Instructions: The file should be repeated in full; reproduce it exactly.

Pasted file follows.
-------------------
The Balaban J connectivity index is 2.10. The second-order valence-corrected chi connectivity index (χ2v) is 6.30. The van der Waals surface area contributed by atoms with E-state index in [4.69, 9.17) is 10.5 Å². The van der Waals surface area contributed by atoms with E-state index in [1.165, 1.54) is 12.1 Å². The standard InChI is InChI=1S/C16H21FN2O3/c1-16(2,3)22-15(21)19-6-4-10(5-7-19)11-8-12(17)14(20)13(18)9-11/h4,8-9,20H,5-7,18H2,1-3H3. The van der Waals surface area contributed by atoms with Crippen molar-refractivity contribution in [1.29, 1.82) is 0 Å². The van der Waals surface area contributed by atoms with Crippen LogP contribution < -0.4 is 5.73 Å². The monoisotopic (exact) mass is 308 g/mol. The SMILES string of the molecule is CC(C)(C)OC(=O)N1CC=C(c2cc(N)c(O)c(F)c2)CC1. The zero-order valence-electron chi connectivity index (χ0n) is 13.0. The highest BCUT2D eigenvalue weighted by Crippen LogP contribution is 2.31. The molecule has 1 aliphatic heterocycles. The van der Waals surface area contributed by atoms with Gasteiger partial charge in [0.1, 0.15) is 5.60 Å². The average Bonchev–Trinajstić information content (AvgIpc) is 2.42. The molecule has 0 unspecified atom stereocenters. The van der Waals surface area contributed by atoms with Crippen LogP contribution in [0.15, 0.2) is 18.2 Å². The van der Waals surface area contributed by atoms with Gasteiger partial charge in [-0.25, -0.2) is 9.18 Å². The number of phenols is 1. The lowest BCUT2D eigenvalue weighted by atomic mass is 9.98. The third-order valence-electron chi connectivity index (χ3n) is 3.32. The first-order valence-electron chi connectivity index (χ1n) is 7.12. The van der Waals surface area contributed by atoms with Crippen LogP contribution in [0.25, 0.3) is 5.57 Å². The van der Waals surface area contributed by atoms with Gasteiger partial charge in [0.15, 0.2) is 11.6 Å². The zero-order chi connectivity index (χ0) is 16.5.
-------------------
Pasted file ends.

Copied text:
The Balaban J connectivity index is 2.10. The second-order valence-corrected chi connectivity index (χ2v) is 6.30. The van der Waals surface area contributed by atoms with E-state index in [4.69, 9.17) is 10.5 Å². The van der Waals surface area contributed by atoms with E-state index in [1.165, 1.54) is 12.1 Å². The standard InChI is InChI=1S/C16H21FN2O3/c1-16(2,3)22-15(21)19-6-4-10(5-7-19)11-8-12(17)14(20)13(18)9-11/h4,8-9,20H,5-7,18H2,1-3H3. The van der Waals surface area contributed by atoms with Crippen molar-refractivity contribution in [1.29, 1.82) is 0 Å². The van der Waals surface area contributed by atoms with Crippen LogP contribution < -0.4 is 5.73 Å². The monoisotopic (exact) mass is 308 g/mol. The SMILES string of the molecule is CC(C)(C)OC(=O)N1CC=C(c2cc(N)c(O)c(F)c2)CC1. The zero-order valence-electron chi connectivity index (χ0n) is 13.0. The highest BCUT2D eigenvalue weighted by Crippen LogP contribution is 2.31. The molecule has 1 aliphatic heterocycles. The van der Waals surface area contributed by atoms with Gasteiger partial charge in [0.1, 0.15) is 5.60 Å². The average Bonchev–Trinajstić information content (AvgIpc) is 2.42. The molecule has 0 unspecified atom stereocenters. The van der Waals surface area contributed by atoms with Crippen LogP contribution in [0.15, 0.2) is 18.2 Å². The van der Waals surface area contributed by atoms with Gasteiger partial charge in [-0.25, -0.2) is 9.18 Å². The number of phenols is 1. The lowest BCUT2D eigenvalue weighted by atomic mass is 9.98. The third-order valence-electron chi connectivity index (χ3n) is 3.32. The first-order valence-electron chi connectivity index (χ1n) is 7.12. The van der Waals surface area contributed by atoms with Crippen LogP contribution in [0.25, 0.3) is 5.57 Å². The van der Waals surface area contributed by atoms with Gasteiger partial charge in [0.15, 0.2) is 11.6 Å². The zero-order chi connectivity index (χ0) is 16.5.